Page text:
After the conclusion of the F.W. Webb 200 Nationwide race in Loudon, NH, Kevin Harvick went off on a female driver – and it was not Danica Patrick.
Harvick’s No. 33 car had surrendered the lead to eventual winner Brad Keselowski because he was stalled behind the No. 24 car of Amber Cope, who with her sister Angela makes up “the first twins of NASCAR.” What incensed Harvick even more than the fact that he had relinquished the lead, was that Cope had been behind 33 laps at that point and had no chance of winning the race.
“It’s not one of those deals,” an angry Harvick said on ESPN after the race. “It’s somebody who shouldn’t be on the racetrack, who has no clue what they’re doing in the race car.
“She wants to be the next Danica Patrick, but she can’t hold her helmet. I don’t even know who it is, to tell you the truth.”
The following morning on ESPN2’s “NASCAR Now,” Harvick added even more fuel to the fire by denying a request for an apology to Cope. “Pick some boots and your favorite song and find a new job,” he advised Cope through ESPN2’s Nicole Briscoe.
And someone who knows a little bit about all of these drivers and more, SportsRantz’s own resident NASCAR maven, senior writer Kristina Chambers, had two words for Harvick: Tough luck.
“I believe that Harvick is over the line with this situation,” Chambers told me. “Anber is trying to be a Nationwide Series driver and make a name for herself in the sport as a female driver. He simply got pissed because she didn’t just move over. And honestly, just because you are a Cup Series driver racing a Nationwide race, doesn’t mean everything is simple and given to you.
“He wasn’t going to win this race either way.”
Chambers also applauded Cope’s determination, in spite of her position – as well as Harvick’s position on her position. “Good for her to stand her ground and not let him walk all over another Nationwide driver,” she said.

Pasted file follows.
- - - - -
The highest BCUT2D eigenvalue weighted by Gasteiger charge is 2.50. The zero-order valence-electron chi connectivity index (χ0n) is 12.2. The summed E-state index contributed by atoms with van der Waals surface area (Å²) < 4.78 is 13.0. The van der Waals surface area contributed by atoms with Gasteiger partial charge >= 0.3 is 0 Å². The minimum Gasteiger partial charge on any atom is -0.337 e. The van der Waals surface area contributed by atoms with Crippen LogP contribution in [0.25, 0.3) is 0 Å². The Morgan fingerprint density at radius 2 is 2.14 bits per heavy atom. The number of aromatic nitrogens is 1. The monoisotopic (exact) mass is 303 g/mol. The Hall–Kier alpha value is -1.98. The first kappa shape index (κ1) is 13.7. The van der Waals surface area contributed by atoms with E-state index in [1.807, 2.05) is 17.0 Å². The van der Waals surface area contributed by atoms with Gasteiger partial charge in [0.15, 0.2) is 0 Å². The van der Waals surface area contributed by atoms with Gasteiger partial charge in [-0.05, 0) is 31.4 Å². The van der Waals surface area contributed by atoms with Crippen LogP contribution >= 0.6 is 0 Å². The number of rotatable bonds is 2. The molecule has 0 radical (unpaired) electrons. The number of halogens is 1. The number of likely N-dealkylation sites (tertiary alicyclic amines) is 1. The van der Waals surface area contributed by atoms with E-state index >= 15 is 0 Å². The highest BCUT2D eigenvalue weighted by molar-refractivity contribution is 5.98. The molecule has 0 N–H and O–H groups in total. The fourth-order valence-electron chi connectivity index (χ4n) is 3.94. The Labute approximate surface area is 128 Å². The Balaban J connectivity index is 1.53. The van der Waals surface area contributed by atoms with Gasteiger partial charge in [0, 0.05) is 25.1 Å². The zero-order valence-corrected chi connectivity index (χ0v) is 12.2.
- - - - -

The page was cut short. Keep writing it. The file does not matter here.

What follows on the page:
Amber indeed held her own on Twitter after the race, insisting she “did absolutely nothing wrong” late in the race.
Kevin Harvick has been known to get into it with drivers on the Sprint Cup circuit. That being said, a Harvick/Cope twins feud would be an interesting one to watch, considering Harvick shouldn’t hit a lady.
Meanwhile, as long as I’ve reached out to Kristina Chambers on this situation, I figured I’d ask her what she expects from ESPN’s leg of this year’s Sprint Cup coverage, which bows July 29 in Indianapolis, and includes all ten “Chase” races starting with the GEICO 400 in Chicago on September 16. The NASCAR talent on the Worldwide Leader will be virtually the same as last year, with Ray Evernham returning after a one-year hiatus.
“ESPN has been moving in the right direction with their NASCAR coverage,” Chambers commented. “I expect them to continue moving forward, and for them to learn from TNT’s mistakes and have more race coverage, as far as the race is concerned.”
Like most NASCAR viewers, Chambers was not pleased with TNT’s coverage this year. Their airing of the Quaker State 400 proved to be the fork in the mashed potatoes for her.
I can’t help but wonder if Brian France is going to be wishing that TNT would be “a better partner” during the offseason.
Anyway, their “six-pack” of NASCAR races comes to a merciful end on Sunday with the Lenox Tools 301.
“I do look forward to seeing Allen Bestwick in the booth,” said Chambers of the ESPN announcer, who has been calling Sprint Cup races on the network since last year. “I can’t say I am overly thrilled with the rest of the broadcast team, but it will beat the hell out of listening to Kyle Petty.”
Be sure to hear Kristina’s take on the final TNT NASCAR race of the season – as well as the Harvick/Cope kerfuffel – this Monday night on “Slicks & Sticks” on SportsRantz Radio.